Even though the family had been told he was “approved for home confinement,” April says, Jackson was instead diverted to a halfway house run by Volunteers of America. Founded in 1896, the organization defines its mission as, “a church without walls that answers God’s call to transform our communities through a ministry of service that demonstrates to all people that they are beloved.”
That has not been Jackson’s experience so far. “These people here… you know, we were under the understanding that they’re trying to help you reintegrate into society. But they act like the Gestapo, my gosh,” he says. “They’re constantly on your neck, won’t give you a minute’s freedom.”
Halfway houses, meant to serve as re-entry points for prisoners, are chosen by the Bureau of Prisons, according to the advocacy group Families Against Mandatory Minimums. “When deciding whether to send someone to a halfway house and for how long, the BOP will look at the prisoner’s disciplinary record and whether the prisoner has refused to participate in prison programs and reentry preparation programs,” they write. The BOP did not respond to a request for comment by publication time.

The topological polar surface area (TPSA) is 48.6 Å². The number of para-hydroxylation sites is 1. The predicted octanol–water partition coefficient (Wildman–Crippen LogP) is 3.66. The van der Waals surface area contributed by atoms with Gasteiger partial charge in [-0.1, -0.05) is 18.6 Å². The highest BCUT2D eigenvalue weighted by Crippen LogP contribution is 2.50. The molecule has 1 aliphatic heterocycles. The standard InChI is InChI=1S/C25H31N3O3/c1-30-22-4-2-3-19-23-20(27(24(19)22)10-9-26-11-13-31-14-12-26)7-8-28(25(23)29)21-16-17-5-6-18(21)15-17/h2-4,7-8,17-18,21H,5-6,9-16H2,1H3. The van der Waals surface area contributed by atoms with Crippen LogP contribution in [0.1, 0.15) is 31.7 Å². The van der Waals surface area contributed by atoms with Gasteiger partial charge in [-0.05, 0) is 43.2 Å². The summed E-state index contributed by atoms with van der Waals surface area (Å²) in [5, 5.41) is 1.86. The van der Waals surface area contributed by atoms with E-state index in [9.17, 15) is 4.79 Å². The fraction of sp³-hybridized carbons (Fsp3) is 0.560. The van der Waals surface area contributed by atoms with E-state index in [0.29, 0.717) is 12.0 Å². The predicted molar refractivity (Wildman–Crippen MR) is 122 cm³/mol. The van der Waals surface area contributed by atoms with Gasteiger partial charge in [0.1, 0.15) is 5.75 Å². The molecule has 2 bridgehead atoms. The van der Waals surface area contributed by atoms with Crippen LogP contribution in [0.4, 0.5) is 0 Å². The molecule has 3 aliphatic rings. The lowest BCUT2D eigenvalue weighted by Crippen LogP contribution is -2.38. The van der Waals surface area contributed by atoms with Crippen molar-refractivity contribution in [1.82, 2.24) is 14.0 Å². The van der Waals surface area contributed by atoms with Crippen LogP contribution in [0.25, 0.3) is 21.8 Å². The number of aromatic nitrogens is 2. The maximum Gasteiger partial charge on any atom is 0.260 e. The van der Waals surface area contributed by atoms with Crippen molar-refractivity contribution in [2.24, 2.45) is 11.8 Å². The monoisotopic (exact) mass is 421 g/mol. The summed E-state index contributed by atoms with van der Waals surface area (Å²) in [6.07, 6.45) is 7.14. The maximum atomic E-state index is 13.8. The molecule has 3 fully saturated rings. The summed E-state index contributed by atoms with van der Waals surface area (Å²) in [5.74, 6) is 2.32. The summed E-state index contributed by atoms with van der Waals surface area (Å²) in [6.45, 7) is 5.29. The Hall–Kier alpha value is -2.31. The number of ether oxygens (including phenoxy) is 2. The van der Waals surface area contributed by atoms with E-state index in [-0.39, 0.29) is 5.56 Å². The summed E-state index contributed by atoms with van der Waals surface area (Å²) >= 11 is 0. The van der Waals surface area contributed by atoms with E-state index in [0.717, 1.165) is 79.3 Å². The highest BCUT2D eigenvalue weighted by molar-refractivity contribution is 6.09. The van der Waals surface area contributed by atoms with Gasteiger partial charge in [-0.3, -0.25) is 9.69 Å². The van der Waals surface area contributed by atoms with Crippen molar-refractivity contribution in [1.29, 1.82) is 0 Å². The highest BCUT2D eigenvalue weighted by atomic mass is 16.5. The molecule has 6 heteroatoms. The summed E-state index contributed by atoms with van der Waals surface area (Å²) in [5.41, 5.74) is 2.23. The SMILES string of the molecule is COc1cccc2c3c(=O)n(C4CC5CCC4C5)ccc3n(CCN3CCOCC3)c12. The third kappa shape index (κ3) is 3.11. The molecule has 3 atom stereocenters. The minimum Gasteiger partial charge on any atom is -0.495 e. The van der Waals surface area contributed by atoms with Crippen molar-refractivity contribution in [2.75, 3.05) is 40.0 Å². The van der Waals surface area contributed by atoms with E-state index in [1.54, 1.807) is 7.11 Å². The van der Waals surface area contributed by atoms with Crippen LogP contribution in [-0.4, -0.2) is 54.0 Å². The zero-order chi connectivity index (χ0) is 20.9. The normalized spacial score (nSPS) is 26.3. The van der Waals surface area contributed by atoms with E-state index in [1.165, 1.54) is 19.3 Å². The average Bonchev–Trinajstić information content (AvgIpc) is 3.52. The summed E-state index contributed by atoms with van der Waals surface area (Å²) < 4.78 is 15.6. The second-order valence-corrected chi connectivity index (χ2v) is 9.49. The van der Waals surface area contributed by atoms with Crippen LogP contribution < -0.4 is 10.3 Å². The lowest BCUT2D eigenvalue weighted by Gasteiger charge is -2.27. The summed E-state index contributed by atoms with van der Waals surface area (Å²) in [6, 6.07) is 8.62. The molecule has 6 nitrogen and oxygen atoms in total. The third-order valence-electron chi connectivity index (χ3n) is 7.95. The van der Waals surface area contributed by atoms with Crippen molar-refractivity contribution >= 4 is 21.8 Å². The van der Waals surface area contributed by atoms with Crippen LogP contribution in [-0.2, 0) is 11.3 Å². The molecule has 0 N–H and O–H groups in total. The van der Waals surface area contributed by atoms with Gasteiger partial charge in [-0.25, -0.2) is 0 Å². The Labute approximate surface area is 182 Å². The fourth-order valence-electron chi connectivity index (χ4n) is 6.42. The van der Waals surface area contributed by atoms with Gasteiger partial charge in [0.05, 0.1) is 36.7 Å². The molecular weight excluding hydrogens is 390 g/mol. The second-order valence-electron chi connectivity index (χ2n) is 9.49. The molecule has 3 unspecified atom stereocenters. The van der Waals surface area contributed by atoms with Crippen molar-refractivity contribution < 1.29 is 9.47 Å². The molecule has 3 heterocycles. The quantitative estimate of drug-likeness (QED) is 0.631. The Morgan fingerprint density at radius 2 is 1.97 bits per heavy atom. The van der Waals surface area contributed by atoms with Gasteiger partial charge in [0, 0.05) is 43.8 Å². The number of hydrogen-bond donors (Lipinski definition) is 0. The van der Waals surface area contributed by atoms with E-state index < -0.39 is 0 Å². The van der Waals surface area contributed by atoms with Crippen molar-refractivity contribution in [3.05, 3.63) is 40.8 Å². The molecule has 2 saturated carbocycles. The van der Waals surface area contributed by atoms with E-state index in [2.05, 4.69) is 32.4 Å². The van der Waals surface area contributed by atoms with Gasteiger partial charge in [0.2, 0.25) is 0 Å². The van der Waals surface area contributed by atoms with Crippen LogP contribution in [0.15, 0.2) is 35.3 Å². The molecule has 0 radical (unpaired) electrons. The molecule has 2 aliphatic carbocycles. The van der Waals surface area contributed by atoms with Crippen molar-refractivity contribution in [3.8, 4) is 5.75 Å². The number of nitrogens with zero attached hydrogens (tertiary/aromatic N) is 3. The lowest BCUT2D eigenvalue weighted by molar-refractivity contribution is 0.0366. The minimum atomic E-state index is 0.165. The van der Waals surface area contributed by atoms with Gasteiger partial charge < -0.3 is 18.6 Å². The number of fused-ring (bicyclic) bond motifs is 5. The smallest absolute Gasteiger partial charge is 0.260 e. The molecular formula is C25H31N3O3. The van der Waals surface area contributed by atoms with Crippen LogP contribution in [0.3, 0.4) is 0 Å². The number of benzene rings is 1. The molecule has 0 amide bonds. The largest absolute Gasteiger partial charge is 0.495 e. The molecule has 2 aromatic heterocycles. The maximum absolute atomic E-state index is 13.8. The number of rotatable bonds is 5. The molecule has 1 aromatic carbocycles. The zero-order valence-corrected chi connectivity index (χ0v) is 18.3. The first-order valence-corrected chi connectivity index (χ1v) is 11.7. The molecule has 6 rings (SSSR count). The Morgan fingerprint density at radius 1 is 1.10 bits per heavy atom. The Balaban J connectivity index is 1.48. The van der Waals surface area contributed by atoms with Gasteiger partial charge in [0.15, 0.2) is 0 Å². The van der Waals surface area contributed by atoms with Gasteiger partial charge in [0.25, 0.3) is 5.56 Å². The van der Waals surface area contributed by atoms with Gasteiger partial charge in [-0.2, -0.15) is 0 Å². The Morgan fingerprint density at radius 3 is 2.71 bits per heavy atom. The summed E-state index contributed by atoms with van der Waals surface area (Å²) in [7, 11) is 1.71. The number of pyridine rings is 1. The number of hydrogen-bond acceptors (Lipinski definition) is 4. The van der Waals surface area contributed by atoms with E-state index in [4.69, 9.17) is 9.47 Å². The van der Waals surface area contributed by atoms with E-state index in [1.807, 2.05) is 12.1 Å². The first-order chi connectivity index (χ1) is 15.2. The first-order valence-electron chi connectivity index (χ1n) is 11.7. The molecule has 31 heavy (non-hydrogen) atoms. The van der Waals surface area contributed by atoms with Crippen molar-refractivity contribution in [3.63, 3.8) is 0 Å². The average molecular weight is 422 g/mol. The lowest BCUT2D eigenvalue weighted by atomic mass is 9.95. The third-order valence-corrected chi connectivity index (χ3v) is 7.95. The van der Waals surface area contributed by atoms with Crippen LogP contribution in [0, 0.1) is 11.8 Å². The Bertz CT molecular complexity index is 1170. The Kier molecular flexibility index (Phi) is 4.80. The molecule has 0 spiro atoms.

“The original intent of the halfway house was to help prisoners transition from prison life into society,” says Amy Povah, founder of Can-Do: Justice Through Clemency. “But over the years some staff have adopted a ‘gotcha’ bully mentality that creates unnecessary burdens and oppression.”
The Volunteers of America website says, “We excel at meeting immediate needs, but are able to transform lives through our belief in, and reliance on, grace.” The organization didn’t reply to a request for comment.